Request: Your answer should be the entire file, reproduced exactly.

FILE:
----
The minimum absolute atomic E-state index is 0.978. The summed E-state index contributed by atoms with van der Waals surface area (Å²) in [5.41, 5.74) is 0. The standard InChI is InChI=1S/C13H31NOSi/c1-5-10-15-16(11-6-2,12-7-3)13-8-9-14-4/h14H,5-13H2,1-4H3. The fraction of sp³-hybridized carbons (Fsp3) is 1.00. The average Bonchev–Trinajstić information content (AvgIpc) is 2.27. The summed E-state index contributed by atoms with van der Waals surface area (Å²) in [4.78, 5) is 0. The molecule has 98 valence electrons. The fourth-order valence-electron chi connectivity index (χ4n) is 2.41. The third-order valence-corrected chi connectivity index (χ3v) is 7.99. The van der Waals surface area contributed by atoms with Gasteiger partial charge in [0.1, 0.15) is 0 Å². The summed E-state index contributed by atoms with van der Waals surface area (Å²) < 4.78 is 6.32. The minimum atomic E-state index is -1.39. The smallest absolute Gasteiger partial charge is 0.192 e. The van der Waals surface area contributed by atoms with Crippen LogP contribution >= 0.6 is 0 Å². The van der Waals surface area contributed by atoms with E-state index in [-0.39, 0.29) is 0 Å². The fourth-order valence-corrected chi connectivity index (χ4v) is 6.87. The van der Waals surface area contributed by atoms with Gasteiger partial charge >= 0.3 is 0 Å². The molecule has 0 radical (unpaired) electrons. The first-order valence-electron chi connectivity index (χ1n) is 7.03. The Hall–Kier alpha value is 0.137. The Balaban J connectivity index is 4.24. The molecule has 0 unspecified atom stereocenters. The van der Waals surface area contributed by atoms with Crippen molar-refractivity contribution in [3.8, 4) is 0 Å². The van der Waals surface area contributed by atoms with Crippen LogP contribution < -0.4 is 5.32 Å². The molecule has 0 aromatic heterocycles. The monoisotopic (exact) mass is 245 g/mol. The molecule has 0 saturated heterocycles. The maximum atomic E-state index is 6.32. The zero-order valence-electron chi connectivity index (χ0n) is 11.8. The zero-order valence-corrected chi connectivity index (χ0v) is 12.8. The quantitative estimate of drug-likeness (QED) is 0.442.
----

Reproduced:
The minimum absolute atomic E-state index is 0.978. The summed E-state index contributed by atoms with van der Waals surface area (Å²) in [5.41, 5.74) is 0. The standard InChI is InChI=1S/C13H31NOSi/c1-5-10-15-16(11-6-2,12-7-3)13-8-9-14-4/h14H,5-13H2,1-4H3. The fraction of sp³-hybridized carbons (Fsp3) is 1.00. The average Bonchev–Trinajstić information content (AvgIpc) is 2.27. The summed E-state index contributed by atoms with van der Waals surface area (Å²) in [4.78, 5) is 0. The molecule has 98 valence electrons. The fourth-order valence-electron chi connectivity index (χ4n) is 2.41. The third-order valence-corrected chi connectivity index (χ3v) is 7.99. The van der Waals surface area contributed by atoms with Gasteiger partial charge in [0.1, 0.15) is 0 Å². The summed E-state index contributed by atoms with van der Waals surface area (Å²) < 4.78 is 6.32. The minimum atomic E-state index is -1.39. The smallest absolute Gasteiger partial charge is 0.192 e. The van der Waals surface area contributed by atoms with Crippen LogP contribution >= 0.6 is 0 Å². The van der Waals surface area contributed by atoms with E-state index in [-0.39, 0.29) is 0 Å². The fourth-order valence-corrected chi connectivity index (χ4v) is 6.87. The van der Waals surface area contributed by atoms with Gasteiger partial charge >= 0.3 is 0 Å². The molecule has 0 radical (unpaired) electrons. The first-order valence-electron chi connectivity index (χ1n) is 7.03. The Hall–Kier alpha value is 0.137. The Balaban J connectivity index is 4.24. The molecule has 0 unspecified atom stereocenters. The van der Waals surface area contributed by atoms with Crippen molar-refractivity contribution in [3.8, 4) is 0 Å². The van der Waals surface area contributed by atoms with Crippen LogP contribution < -0.4 is 5.32 Å². The molecule has 0 aromatic heterocycles. The monoisotopic (exact) mass is 245 g/mol. The molecule has 0 saturated heterocycles. The maximum atomic E-state index is 6.32. The zero-order valence-electron chi connectivity index (χ0n) is 11.8. The zero-order valence-corrected chi connectivity index (χ0v) is 12.8. The quantitative estimate of drug-likeness (QED) is 0.442.